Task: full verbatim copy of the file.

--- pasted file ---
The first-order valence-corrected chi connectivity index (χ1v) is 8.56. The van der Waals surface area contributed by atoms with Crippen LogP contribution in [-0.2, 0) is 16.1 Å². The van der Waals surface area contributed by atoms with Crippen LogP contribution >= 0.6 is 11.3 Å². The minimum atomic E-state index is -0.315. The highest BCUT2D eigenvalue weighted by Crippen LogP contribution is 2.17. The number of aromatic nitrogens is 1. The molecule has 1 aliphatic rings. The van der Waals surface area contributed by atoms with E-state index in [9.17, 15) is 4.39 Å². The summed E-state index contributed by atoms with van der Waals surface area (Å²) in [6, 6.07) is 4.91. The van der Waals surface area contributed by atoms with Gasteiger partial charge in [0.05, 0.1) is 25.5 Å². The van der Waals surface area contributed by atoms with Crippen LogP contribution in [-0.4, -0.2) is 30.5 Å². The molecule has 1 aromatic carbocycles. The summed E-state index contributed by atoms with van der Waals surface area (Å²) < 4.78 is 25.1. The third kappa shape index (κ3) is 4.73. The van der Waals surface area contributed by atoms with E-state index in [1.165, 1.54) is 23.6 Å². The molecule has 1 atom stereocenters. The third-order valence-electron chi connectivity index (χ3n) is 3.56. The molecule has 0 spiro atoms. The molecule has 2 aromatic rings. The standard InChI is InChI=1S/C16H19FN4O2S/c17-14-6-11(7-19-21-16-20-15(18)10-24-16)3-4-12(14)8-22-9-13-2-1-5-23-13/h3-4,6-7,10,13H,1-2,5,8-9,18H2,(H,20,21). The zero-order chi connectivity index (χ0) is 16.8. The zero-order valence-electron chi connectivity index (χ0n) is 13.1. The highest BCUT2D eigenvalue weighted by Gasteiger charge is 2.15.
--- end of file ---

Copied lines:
The first-order valence-corrected chi connectivity index (χ1v) is 8.56. The van der Waals surface area contributed by atoms with Crippen LogP contribution in [-0.2, 0) is 16.1 Å². The van der Waals surface area contributed by atoms with Crippen LogP contribution >= 0.6 is 11.3 Å². The minimum atomic E-state index is -0.315. The highest BCUT2D eigenvalue weighted by Crippen LogP contribution is 2.17. The number of aromatic nitrogens is 1. The molecule has 1 aliphatic rings. The van der Waals surface area contributed by atoms with E-state index in [9.17, 15) is 4.39 Å². The summed E-state index contributed by atoms with van der Waals surface area (Å²) in [6, 6.07) is 4.91. The van der Waals surface area contributed by atoms with Gasteiger partial charge in [0.05, 0.1) is 25.5 Å². The van der Waals surface area contributed by atoms with Crippen LogP contribution in [-0.4, -0.2) is 30.5 Å². The molecule has 1 aromatic carbocycles. The summed E-state index contributed by atoms with van der Waals surface area (Å²) < 4.78 is 25.1. The third kappa shape index (κ3) is 4.73. The van der Waals surface area contributed by atoms with E-state index in [1.165, 1.54) is 23.6 Å². The molecule has 1 atom stereocenters. The third-order valence-electron chi connectivity index (χ3n) is 3.56. The molecule has 0 spiro atoms. The molecule has 2 aromatic rings. The standard InChI is InChI=1S/C16H19FN4O2S/c17-14-6-11(7-19-21-16-20-15(18)10-24-16)3-4-12(14)8-22-9-13-2-1-5-23-13/h3-4,6-7,10,13H,1-2,5,8-9,18H2,(H,20,21). The zero-order chi connectivity index (χ0) is 16.8. The zero-order valence-electron chi connectivity index (χ0n) is 13.1. The highest BCUT2D eigenvalue weighted by Gasteiger charge is 2.15.